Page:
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March 23, 2010

Mark Levin, Megan McArdle Agree: Hold Them To Their Claims

Levin wants his $2500 cut in premiums per year, as promised dozens of times by Obama. And he wants the $940 billion price tag held to the penny.

That medley of Obama's dozens of promises to cut premiums by $2500 per year is going to appear in a lot of ads.

Megan McArdle also asks for "accountability for the bill," and wants to keep a close eye on which of the many promises made by HCR's proponents actually come to pass, and which do not. Her prediction? None of them will, except for a few in a trivial manner.

Now -- huddle up near your fainting-couch, because this is going to shock you -- those who sold ObamaCare with these promises are now objecting to calling them promises at all, and object to McArdle's push to keep score.

McArdle likes the mortality rate and average lifespan predictions especially, since they are such well-known numbers. It is easily determined if the liberals' claims lies are true. And it's precisely because this is such an easy determination to make that Ezra Klein and fellow travelers object to using their own claims as benchmarks.

ObamaCare Evangelist Ezra Klein, who draws a paycheck from the Washington Post despite the fact his true employer is clearly the progressive caucus of the Democratic Party, is the first to squeal that his claims that ObamaCare would reduce mortality has been taken out of context, or something, and by "taken out of context," he seems to mean merely "noticed by someone else."

Apropos of my earlier post, Ezra Klein writes to complain that I have erroneously grouped him in with Nick Kristof. I should be clear that Kristof's estimates on their own suggest that the death rate should drop by 20% or so over the next ten years; Ezra's estimates are just gravy.

But this triggered a back and forth about what it means to claim that "hundreds of thousands" of people will be saved by this bill, and similar. A lot of my correspondents on the left seem to think that I am trying to set up some sort of a gotcha--to make this into a "contest". Or that making predictions is just "sour grapes".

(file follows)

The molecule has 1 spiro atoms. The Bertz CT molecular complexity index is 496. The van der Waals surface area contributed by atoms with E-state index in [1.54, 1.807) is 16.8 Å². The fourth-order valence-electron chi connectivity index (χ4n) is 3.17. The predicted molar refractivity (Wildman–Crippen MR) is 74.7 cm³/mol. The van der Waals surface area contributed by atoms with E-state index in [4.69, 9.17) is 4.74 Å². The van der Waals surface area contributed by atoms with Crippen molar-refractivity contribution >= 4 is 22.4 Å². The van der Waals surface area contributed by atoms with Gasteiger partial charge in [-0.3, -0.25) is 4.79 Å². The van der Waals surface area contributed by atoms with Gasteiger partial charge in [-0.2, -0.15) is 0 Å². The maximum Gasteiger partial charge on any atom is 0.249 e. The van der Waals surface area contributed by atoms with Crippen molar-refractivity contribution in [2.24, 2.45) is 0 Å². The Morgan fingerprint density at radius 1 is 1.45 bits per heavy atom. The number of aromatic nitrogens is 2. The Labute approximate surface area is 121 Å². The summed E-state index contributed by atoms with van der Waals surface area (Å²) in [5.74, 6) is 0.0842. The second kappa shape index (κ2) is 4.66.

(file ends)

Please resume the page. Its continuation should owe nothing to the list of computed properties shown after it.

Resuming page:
That seems like a more apt description of people who just induced us to pass a bill that will ultimately cost more than $200 billion a year--the fifth or sixth largest line item in the US budget. During that debate I heard a lot about the 20-45,000 people who were dying from lack of insurance every year. I heard about how US mortality indicators lagged behind the rest of the developed world. I heard about infant mortality. I heard, over and over again, about medical bankruptcies, and how medical bills were bankrupting America. I heard about the CBO score that said this bill would be deficit neutral. Let me know if I've missed anything, but it seems to me that mortality, financial protection, and deficit-improvement were the three major planks upon which this bill was sold. They are certainly the bulk of the anecdotes that fill heart-rending articles and presidential speeches.

Forgive me, but to my admittedly naive ears, this sounds like what you are saying is that you think that if we cover the uninsured, we will have lower mortality rates, fewer medical bankruptcies, and a lower deficit.

However "imperfect" this bill is, you got what you wanted: virtually all the uninsured are covered, and those who aren't covered probably aren't particularly unhealthy. So now you should be willing to state that all the marvelous things you claimed would come to pass, will actually come to pass. Over a reasonable time frame.


[The American voters] were regaled with eye-popping statistics on deaths from lack of health insurance--I certainly was, by many of the very same commenters who are now suddenly wary of prediction making. If you quoted those statistics, you were committing to a pretty strong position on the benefits of this bill. By my count, since we're now supposed to be covering at least 2/3 of those who are currently uninsured, and the remainder are often immigrants who trend younger than the general population, you believe that we should see a reduction of at least 15,000 deaths a year. You might argue me down to 12,000, but you couldn't get me as low as ten. That is what is implied by citing a figure of 20,000 deaths a year.

If you quoted Himmelstein et al's 45,000, obviously you should be expecting deaths to fall by at least 25,000 a year, very conservatively. If we don't see such improvements, then those studies were wrong. And if you won't commit to saying that you expect such a sizable reduction in our mortality rate, then you were wrong to cite them.


If you don't think that any of the effects of this bill will be large enough to measure and hopefully, large enough to justify the price tag of this bill, then I have to ask two questions:

1) Why the hell are we spending $200 billion a year, plus the mandated spending by individuals and employers on premiums, plus the new money the states will have to spend on Medicaid?

2) Why on earth did you bring up all these apparently irrelevant statistics?

The only thing faster than Ezra Klein moving towards a television camera is Ezra Klein moving away from predictions and promises he made previously to those television cameras.

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posted by Ace at 06:11 PM

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